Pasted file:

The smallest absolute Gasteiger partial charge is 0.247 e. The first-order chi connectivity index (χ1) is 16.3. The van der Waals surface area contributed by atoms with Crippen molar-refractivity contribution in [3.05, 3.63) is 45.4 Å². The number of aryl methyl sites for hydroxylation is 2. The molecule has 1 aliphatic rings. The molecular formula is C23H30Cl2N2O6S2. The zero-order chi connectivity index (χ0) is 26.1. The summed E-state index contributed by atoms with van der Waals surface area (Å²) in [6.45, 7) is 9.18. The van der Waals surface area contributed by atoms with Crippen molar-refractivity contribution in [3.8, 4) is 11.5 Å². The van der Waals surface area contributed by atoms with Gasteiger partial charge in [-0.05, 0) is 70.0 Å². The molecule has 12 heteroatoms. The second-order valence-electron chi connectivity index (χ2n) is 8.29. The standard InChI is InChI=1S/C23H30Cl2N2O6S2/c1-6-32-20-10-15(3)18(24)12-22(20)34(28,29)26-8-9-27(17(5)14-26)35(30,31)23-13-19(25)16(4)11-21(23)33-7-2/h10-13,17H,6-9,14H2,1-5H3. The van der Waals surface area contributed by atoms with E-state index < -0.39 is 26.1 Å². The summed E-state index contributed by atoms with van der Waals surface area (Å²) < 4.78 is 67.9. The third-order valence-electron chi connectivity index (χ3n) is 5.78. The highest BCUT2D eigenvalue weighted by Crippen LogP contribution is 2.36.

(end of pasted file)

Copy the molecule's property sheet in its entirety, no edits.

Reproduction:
The smallest absolute Gasteiger partial charge is 0.247 e. The first-order chi connectivity index (χ1) is 16.3. The van der Waals surface area contributed by atoms with Crippen molar-refractivity contribution in [3.05, 3.63) is 45.4 Å². The number of aryl methyl sites for hydroxylation is 2. The molecule has 1 aliphatic rings. The molecular formula is C23H30Cl2N2O6S2. The zero-order chi connectivity index (χ0) is 26.1. The summed E-state index contributed by atoms with van der Waals surface area (Å²) in [6.45, 7) is 9.18. The van der Waals surface area contributed by atoms with Crippen molar-refractivity contribution in [3.8, 4) is 11.5 Å². The van der Waals surface area contributed by atoms with Gasteiger partial charge in [-0.05, 0) is 70.0 Å². The molecule has 12 heteroatoms. The second-order valence-electron chi connectivity index (χ2n) is 8.29. The standard InChI is InChI=1S/C23H30Cl2N2O6S2/c1-6-32-20-10-15(3)18(24)12-22(20)34(28,29)26-8-9-27(17(5)14-26)35(30,31)23-13-19(25)16(4)11-21(23)33-7-2/h10-13,17H,6-9,14H2,1-5H3. The van der Waals surface area contributed by atoms with E-state index < -0.39 is 26.1 Å². The summed E-state index contributed by atoms with van der Waals surface area (Å²) < 4.78 is 67.9. The third-order valence-electron chi connectivity index (χ3n) is 5.78. The highest BCUT2D eigenvalue weighted by Crippen LogP contribution is 2.36.